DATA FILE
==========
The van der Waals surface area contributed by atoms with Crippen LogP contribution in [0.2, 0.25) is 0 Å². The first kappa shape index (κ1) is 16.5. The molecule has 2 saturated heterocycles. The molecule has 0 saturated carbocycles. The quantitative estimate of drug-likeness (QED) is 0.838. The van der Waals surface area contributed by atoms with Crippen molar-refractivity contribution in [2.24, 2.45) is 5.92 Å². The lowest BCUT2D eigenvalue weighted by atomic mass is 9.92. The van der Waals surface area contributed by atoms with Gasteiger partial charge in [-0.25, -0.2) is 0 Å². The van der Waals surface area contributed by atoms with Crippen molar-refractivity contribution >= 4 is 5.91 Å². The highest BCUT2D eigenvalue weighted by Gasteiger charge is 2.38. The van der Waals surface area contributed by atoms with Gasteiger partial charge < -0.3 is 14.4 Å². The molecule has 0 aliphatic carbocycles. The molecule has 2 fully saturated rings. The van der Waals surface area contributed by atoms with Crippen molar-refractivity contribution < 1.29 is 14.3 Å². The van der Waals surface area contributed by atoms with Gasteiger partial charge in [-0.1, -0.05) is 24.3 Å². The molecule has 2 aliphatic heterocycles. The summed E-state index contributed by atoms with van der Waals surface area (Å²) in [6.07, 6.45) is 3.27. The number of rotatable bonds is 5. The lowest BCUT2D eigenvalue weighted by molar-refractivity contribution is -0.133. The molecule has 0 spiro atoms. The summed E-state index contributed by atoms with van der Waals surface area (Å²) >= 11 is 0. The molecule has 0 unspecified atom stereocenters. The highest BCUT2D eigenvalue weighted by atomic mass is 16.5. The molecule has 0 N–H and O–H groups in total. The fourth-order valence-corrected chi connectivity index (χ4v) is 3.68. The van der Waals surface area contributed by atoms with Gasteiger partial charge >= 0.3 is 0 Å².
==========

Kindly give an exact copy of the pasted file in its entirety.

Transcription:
The van der Waals surface area contributed by atoms with Crippen LogP contribution in [0.2, 0.25) is 0 Å². The first kappa shape index (κ1) is 16.5. The molecule has 2 saturated heterocycles. The molecule has 0 saturated carbocycles. The quantitative estimate of drug-likeness (QED) is 0.838. The van der Waals surface area contributed by atoms with Crippen molar-refractivity contribution in [2.24, 2.45) is 5.92 Å². The lowest BCUT2D eigenvalue weighted by atomic mass is 9.92. The van der Waals surface area contributed by atoms with Gasteiger partial charge in [-0.25, -0.2) is 0 Å². The van der Waals surface area contributed by atoms with Crippen molar-refractivity contribution >= 4 is 5.91 Å². The highest BCUT2D eigenvalue weighted by Gasteiger charge is 2.38. The van der Waals surface area contributed by atoms with Gasteiger partial charge < -0.3 is 14.4 Å². The molecule has 0 aliphatic carbocycles. The molecule has 2 fully saturated rings. The van der Waals surface area contributed by atoms with Crippen molar-refractivity contribution < 1.29 is 14.3 Å². The van der Waals surface area contributed by atoms with Gasteiger partial charge in [-0.1, -0.05) is 24.3 Å². The molecule has 2 aliphatic heterocycles. The summed E-state index contributed by atoms with van der Waals surface area (Å²) in [6.07, 6.45) is 3.27. The number of rotatable bonds is 5. The lowest BCUT2D eigenvalue weighted by molar-refractivity contribution is -0.133. The molecule has 0 spiro atoms. The summed E-state index contributed by atoms with van der Waals surface area (Å²) >= 11 is 0. The molecule has 0 unspecified atom stereocenters. The highest BCUT2D eigenvalue weighted by atomic mass is 16.5. The molecule has 0 N–H and O–H groups in total. The fourth-order valence-corrected chi connectivity index (χ4v) is 3.68. The van der Waals surface area contributed by atoms with Gasteiger partial charge >= 0.3 is 0 Å².